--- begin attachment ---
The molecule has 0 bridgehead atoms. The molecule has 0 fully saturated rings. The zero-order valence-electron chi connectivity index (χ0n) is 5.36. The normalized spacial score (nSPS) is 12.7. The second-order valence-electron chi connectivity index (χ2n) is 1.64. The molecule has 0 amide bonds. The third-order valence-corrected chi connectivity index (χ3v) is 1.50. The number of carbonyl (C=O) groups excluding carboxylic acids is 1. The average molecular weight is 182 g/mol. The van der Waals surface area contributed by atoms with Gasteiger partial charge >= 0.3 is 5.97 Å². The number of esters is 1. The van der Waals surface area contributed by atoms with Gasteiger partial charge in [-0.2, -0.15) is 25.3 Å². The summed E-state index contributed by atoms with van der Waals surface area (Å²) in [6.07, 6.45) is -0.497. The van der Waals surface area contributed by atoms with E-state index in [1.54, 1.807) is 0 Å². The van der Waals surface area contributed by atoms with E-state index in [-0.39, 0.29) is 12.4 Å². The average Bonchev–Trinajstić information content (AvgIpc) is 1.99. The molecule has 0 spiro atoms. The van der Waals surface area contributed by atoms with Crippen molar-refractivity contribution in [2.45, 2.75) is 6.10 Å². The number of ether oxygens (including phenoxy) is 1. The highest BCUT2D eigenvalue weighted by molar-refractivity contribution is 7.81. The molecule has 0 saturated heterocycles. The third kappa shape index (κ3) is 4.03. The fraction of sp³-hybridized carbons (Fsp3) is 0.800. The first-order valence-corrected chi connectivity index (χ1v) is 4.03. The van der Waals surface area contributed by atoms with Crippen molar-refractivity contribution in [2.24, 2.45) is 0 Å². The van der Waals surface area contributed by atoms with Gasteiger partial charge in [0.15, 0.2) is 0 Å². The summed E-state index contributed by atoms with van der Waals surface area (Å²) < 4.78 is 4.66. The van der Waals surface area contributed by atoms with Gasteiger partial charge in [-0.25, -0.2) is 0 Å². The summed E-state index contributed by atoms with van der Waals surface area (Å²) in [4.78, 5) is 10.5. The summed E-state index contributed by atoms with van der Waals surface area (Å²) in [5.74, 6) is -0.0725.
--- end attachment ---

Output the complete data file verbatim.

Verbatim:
The molecule has 0 bridgehead atoms. The molecule has 0 fully saturated rings. The zero-order valence-electron chi connectivity index (χ0n) is 5.36. The normalized spacial score (nSPS) is 12.7. The second-order valence-electron chi connectivity index (χ2n) is 1.64. The molecule has 0 amide bonds. The third-order valence-corrected chi connectivity index (χ3v) is 1.50. The number of carbonyl (C=O) groups excluding carboxylic acids is 1. The average molecular weight is 182 g/mol. The van der Waals surface area contributed by atoms with Gasteiger partial charge >= 0.3 is 5.97 Å². The number of esters is 1. The van der Waals surface area contributed by atoms with Gasteiger partial charge in [-0.2, -0.15) is 25.3 Å². The summed E-state index contributed by atoms with van der Waals surface area (Å²) in [6.07, 6.45) is -0.497. The van der Waals surface area contributed by atoms with E-state index in [1.54, 1.807) is 0 Å². The van der Waals surface area contributed by atoms with E-state index in [-0.39, 0.29) is 12.4 Å². The average Bonchev–Trinajstić information content (AvgIpc) is 1.99. The molecule has 0 spiro atoms. The van der Waals surface area contributed by atoms with Crippen molar-refractivity contribution in [2.45, 2.75) is 6.10 Å². The number of ether oxygens (including phenoxy) is 1. The highest BCUT2D eigenvalue weighted by molar-refractivity contribution is 7.81. The molecule has 0 saturated heterocycles. The third kappa shape index (κ3) is 4.03. The fraction of sp³-hybridized carbons (Fsp3) is 0.800. The first-order valence-corrected chi connectivity index (χ1v) is 4.03. The van der Waals surface area contributed by atoms with Crippen molar-refractivity contribution in [2.24, 2.45) is 0 Å². The van der Waals surface area contributed by atoms with Gasteiger partial charge in [0.15, 0.2) is 0 Å². The summed E-state index contributed by atoms with van der Waals surface area (Å²) < 4.78 is 4.66. The van der Waals surface area contributed by atoms with Gasteiger partial charge in [-0.25, -0.2) is 0 Å². The summed E-state index contributed by atoms with van der Waals surface area (Å²) in [4.78, 5) is 10.5. The summed E-state index contributed by atoms with van der Waals surface area (Å²) in [5.74, 6) is -0.0725.